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Social Impact Assessment Methods for Predicting Cumulative Effects involving Extractive Industries and Indigenous People
Many resource projects are located in regions inhabited by Indigenous people, whose
livelihoods, culture, and spirituality are deeply affected by these projects. Researchers and
consultants have developed numerous qualitative and quantitative Social Impact Assessment
(SIA) methods to predict or verify cumulative social outcomes of those projects as they relate to
the interests and concerns of Indigenous people. Yet there remains a lack of consensus on the
best practices for SIA in this context. Given how wide-ranging these methods are, a review of the
literature to identify, synthesize, and summarize SIA methods in this context is urgently needed.
The variety of approaches identified in the literature reflects the worldviews of Indigenous and
non-Indigenous people who design and implement these methods, as well as the growing
urgency to reconcile resource development with Indigenous people and their traditional lands.
With these issues in mind, this report provides a systematic review of methods addressing
cumulative social effects related to natural resources extraction and Indigenous groups. First, we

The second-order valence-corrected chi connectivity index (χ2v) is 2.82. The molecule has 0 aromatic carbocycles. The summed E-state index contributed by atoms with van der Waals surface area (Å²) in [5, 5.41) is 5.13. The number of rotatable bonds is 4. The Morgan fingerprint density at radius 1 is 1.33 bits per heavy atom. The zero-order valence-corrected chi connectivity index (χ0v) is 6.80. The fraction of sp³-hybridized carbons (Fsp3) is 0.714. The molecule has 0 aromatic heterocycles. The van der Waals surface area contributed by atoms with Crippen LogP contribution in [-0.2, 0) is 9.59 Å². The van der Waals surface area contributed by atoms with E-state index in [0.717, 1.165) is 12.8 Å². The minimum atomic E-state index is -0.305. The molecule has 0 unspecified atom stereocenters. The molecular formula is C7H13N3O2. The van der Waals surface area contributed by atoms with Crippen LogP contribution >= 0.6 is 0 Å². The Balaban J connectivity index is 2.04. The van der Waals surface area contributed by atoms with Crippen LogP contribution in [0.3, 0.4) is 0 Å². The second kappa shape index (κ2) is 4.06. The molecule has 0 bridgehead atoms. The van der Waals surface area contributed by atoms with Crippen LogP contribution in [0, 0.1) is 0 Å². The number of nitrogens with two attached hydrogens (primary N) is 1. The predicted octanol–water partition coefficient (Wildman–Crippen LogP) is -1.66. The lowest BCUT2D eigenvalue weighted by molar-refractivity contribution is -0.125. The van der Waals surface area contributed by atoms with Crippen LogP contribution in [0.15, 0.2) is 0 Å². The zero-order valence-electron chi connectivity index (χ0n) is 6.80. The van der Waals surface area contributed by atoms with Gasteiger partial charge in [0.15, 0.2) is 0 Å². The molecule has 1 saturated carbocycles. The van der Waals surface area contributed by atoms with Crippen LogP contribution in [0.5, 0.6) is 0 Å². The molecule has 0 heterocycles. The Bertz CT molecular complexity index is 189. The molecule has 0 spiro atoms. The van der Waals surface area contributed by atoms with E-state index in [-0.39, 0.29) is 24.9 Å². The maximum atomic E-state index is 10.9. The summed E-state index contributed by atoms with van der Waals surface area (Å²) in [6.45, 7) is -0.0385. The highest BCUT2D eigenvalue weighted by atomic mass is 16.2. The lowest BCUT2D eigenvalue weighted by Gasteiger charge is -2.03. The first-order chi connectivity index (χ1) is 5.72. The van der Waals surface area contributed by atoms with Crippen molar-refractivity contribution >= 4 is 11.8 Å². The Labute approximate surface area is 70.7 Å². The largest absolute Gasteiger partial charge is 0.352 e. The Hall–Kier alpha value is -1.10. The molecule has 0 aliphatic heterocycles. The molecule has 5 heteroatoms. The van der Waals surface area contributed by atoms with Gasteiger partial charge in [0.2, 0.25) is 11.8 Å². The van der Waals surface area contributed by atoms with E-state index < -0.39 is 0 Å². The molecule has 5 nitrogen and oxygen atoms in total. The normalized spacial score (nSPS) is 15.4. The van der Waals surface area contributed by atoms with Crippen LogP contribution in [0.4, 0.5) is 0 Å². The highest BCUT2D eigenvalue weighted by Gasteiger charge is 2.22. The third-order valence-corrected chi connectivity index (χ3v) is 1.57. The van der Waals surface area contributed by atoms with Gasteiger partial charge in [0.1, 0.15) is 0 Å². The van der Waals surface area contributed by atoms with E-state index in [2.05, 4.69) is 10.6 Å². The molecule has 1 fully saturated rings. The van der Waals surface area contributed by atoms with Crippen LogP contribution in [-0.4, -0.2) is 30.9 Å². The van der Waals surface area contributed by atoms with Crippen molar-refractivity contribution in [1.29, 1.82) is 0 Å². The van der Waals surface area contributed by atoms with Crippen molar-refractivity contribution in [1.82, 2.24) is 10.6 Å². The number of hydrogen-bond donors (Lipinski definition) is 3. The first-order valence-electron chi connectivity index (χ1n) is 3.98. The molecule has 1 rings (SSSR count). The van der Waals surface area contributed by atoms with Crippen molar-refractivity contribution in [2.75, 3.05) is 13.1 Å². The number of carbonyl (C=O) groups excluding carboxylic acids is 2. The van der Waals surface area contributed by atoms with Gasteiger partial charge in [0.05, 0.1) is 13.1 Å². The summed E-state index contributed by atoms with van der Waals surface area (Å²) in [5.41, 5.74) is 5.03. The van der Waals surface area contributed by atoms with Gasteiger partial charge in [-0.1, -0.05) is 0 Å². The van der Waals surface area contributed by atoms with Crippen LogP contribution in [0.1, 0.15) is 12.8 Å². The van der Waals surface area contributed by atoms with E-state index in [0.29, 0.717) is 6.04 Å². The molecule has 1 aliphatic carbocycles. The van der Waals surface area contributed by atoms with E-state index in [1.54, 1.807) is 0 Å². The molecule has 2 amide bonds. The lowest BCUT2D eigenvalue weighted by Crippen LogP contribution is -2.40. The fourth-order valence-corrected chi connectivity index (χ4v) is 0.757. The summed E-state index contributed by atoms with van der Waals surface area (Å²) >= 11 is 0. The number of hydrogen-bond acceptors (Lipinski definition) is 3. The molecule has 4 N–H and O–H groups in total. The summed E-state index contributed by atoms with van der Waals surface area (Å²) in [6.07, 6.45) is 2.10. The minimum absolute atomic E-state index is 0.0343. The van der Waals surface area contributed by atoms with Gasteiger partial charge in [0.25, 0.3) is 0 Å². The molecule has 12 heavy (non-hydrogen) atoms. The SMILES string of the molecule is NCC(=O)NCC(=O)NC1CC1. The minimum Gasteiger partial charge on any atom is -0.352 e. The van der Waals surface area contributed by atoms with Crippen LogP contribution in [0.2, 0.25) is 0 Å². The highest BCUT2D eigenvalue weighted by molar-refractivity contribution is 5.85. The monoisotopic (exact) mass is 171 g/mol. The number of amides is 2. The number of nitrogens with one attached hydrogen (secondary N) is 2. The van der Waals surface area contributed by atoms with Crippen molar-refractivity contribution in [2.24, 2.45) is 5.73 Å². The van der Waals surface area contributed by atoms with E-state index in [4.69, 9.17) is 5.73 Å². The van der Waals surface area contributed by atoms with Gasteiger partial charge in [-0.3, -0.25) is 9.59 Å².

highlight theoretical frameworks and identify areas of potential impact that need to be addressed
and cumulative effects that arise within the frameworks. Some frameworks have roots embedded
in Indigenous rights and justice theory, while other frameworks focus on the economic cycles of
extractive industries. Secondly, we present participatory geographic information system (SIAGIS) methods as a powerful tool for connecting physical science and social science elements of
assessment. Thirdly, we provide a section presenting community engagement methods to select
indicators and construct narratives for identifying historical cumulative effects. Finally, we
explore modelling approaches to SIA and how they relate to regional planning.
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